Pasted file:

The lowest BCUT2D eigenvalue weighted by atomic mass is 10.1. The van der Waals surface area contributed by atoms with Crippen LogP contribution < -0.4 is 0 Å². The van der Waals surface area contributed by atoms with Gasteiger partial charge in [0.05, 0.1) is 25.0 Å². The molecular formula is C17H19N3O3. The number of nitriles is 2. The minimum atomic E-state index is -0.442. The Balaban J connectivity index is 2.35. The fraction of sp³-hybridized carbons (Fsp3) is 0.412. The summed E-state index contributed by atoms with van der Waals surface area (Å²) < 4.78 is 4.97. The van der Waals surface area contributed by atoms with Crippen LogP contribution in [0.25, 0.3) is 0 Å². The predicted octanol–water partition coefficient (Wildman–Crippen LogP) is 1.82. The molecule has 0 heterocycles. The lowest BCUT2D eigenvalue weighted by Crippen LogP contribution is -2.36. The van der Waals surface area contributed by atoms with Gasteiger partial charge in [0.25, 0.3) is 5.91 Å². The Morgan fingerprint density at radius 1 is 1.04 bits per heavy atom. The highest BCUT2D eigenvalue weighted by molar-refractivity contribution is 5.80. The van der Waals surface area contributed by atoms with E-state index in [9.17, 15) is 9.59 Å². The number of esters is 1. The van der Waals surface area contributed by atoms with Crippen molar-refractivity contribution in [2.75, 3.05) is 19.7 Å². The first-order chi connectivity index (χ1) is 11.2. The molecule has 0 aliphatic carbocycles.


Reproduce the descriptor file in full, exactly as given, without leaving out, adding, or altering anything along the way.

The lowest BCUT2D eigenvalue weighted by atomic mass is 10.1. The van der Waals surface area contributed by atoms with Crippen LogP contribution < -0.4 is 0 Å². The van der Waals surface area contributed by atoms with Gasteiger partial charge in [0.05, 0.1) is 25.0 Å². The molecular formula is C17H19N3O3. The number of nitriles is 2. The minimum atomic E-state index is -0.442. The Balaban J connectivity index is 2.35. The fraction of sp³-hybridized carbons (Fsp3) is 0.412. The summed E-state index contributed by atoms with van der Waals surface area (Å²) < 4.78 is 4.97. The van der Waals surface area contributed by atoms with Crippen LogP contribution in [0.25, 0.3) is 0 Å². The predicted octanol–water partition coefficient (Wildman–Crippen LogP) is 1.82. The molecule has 0 heterocycles. The lowest BCUT2D eigenvalue weighted by Crippen LogP contribution is -2.36. The van der Waals surface area contributed by atoms with Gasteiger partial charge in [0.25, 0.3) is 5.91 Å². The Morgan fingerprint density at radius 1 is 1.04 bits per heavy atom. The highest BCUT2D eigenvalue weighted by molar-refractivity contribution is 5.80. The van der Waals surface area contributed by atoms with E-state index in [9.17, 15) is 9.59 Å². The number of esters is 1. The van der Waals surface area contributed by atoms with Crippen molar-refractivity contribution in [2.75, 3.05) is 19.7 Å². The first-order chi connectivity index (χ1) is 11.2. The molecule has 0 aliphatic carbocycles.